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Southern Historical Society Papers, Volume 9. (ed. Reverend J. William Jones) 7 3 Browse Search
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Browsing named entities in Southern Historical Society Papers, Volume 9. (ed. Reverend J. William Jones). You can also browse the collection for O. A. Wiggins or search for O. A. Wiggins in all documents.

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Southern Historical Society Papers, Volume 9. (ed. Reverend J. William Jones), History of Lane's North Carolina brigade. (search)
irst Lieutenant James Grimsley, Company K, Thirty-seventh regiment, with a small squad of men, had the honor of capturing the colors of the Seventeenth Michigan, and about thirty prisoners. Lieutenant Grimsley is a very brave man. Second Lieutenant O. A. Wiggins, Company E, Thirty-seventh regiment, was captured by the enemy, but by his boldness succeeded in making his escape, and brought off with him the flag of the Fifty-first Pennsylvania regiment and several prisoners. Private J. H. Whrth Carolina Troops,          Thirty-seventh North Carolina Troops,  12  123 Grand Total11112 321618 Officers killed. Twenty-eighth regiment--Lieutenant E. S. Edwards, Company G. Officers wounded. Thirty-seventh regiment--Lieutenant O. A. Wiggins, Company E. Respectfully, James H. Lane, Brigadier General. Major Joseph A. Engelhard, A. A. G. of Wilcox's Light Division, A. P. Hill's Corps. General Lee acknowledges the receipt of the captured flags.Headquarters A. N. V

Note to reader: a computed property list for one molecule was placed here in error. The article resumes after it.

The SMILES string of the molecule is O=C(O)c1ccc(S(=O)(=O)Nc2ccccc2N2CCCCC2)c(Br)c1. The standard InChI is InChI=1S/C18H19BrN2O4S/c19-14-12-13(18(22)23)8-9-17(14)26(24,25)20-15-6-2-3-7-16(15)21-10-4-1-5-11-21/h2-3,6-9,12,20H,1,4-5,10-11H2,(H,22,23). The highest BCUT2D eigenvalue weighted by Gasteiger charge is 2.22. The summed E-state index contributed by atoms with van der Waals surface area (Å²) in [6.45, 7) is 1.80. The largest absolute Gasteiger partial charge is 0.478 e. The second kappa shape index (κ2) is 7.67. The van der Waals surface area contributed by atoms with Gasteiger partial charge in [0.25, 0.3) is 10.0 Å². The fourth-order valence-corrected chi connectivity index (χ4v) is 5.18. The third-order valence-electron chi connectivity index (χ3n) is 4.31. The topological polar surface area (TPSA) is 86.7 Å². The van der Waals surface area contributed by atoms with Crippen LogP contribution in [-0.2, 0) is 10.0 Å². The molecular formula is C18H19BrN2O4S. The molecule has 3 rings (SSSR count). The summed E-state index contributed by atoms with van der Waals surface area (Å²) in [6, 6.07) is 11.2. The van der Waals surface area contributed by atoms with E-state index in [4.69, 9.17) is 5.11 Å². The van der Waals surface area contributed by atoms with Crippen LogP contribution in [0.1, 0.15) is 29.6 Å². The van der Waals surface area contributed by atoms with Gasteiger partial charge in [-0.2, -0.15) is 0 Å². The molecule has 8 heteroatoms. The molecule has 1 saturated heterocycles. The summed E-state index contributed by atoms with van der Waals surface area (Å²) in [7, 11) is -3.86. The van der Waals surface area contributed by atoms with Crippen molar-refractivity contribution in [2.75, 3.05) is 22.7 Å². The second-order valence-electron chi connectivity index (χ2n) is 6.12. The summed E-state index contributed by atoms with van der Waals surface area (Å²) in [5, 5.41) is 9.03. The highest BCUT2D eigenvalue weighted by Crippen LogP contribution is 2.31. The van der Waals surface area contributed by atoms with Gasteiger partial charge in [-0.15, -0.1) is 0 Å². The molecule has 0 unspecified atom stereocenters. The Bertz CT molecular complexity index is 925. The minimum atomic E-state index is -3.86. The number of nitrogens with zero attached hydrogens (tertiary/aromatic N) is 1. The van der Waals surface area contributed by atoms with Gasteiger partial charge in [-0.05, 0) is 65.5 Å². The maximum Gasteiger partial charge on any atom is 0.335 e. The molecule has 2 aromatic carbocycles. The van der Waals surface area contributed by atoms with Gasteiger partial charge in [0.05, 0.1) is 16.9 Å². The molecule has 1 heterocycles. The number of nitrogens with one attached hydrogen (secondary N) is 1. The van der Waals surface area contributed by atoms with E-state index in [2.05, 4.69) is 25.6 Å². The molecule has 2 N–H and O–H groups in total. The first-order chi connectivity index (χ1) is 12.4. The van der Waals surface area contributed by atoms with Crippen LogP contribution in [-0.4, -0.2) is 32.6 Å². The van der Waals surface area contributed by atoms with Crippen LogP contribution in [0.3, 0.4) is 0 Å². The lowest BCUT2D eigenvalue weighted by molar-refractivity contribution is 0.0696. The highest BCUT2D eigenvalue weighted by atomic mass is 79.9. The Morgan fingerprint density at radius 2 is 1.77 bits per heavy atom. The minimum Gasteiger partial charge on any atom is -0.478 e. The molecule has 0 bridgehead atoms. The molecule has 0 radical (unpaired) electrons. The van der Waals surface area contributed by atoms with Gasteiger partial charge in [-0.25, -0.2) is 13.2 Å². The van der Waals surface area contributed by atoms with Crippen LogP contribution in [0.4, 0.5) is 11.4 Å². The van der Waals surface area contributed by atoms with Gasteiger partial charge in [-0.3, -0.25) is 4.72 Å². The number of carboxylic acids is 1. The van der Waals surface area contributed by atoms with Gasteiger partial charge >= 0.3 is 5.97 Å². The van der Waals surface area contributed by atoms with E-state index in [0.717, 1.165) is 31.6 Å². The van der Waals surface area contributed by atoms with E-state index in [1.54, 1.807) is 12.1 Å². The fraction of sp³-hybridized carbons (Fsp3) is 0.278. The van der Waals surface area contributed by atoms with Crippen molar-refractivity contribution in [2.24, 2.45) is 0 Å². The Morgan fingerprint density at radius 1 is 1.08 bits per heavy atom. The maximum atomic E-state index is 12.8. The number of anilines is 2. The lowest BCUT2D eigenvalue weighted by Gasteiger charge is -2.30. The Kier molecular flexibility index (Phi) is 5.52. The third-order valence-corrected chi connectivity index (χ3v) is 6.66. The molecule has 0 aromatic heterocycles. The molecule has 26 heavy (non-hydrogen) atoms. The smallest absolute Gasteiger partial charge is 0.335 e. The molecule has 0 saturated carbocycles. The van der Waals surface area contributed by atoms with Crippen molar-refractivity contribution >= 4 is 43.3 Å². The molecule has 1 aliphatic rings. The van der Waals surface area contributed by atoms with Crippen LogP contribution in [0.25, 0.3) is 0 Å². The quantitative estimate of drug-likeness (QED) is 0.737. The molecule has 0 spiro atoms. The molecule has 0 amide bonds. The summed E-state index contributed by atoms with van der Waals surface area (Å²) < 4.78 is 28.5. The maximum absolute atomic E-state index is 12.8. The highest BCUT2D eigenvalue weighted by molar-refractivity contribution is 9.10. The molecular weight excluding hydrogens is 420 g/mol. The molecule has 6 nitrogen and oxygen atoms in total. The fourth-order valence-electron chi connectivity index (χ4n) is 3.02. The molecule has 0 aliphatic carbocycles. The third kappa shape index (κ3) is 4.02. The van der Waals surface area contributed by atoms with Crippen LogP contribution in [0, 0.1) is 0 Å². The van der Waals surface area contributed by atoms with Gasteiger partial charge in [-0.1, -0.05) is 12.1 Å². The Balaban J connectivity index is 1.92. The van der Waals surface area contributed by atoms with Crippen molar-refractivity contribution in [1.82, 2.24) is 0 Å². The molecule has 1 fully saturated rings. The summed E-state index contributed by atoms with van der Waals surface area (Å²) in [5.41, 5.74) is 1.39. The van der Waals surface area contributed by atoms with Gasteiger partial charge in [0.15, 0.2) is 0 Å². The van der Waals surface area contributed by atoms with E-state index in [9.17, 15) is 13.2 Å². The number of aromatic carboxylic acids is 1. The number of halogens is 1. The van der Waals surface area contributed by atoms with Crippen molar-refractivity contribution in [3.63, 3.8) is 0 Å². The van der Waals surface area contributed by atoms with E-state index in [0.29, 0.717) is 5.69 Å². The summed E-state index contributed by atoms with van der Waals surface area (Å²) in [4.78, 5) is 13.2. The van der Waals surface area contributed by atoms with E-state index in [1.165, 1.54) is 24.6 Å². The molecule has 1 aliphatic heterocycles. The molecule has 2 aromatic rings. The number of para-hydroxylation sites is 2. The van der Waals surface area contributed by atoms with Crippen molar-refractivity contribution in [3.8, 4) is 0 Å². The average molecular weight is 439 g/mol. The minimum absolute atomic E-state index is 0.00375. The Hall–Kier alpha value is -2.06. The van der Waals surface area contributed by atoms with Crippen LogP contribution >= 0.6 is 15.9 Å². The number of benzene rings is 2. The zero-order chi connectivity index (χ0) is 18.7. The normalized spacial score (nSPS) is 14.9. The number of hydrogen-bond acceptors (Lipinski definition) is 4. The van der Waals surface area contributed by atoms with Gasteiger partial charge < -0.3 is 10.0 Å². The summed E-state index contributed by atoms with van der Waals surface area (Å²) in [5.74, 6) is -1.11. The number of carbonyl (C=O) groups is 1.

Southern Historical Society Papers, Volume 9. (ed. Reverend J. William Jones), History of Lane's North Carolina brigade (search)
of course, was the party referred to, as he had already, by his frequent seine-haulings, established a reputation in the enemy's line along our front. Lieutenant O. A. Wiggins, of the Thirty-seventh regiment, who was captured at Petersburg, informs me that when Grant made his last attack at that city our front was assailed by two Yankee corps, and that a third was leaving the works to join them just as he was taken into the enemy's line. Lieutenant Wiggins was confined a short time in the Old Capitol prison, where he spent his twenty-first birthday, and was laughed at by his comrades for being twenty-one and yet not being free. When he and others weshal's office, in the Baptist Female Institute. He there surrendered as a straggler, was paroled and given transportation to his home in North Carolina. Lieutenant Wiggins was considered one of our bravest young officers. He specially distinguished himself at Spotsylvania Courthouse, on the 12th May, when our brigade, in its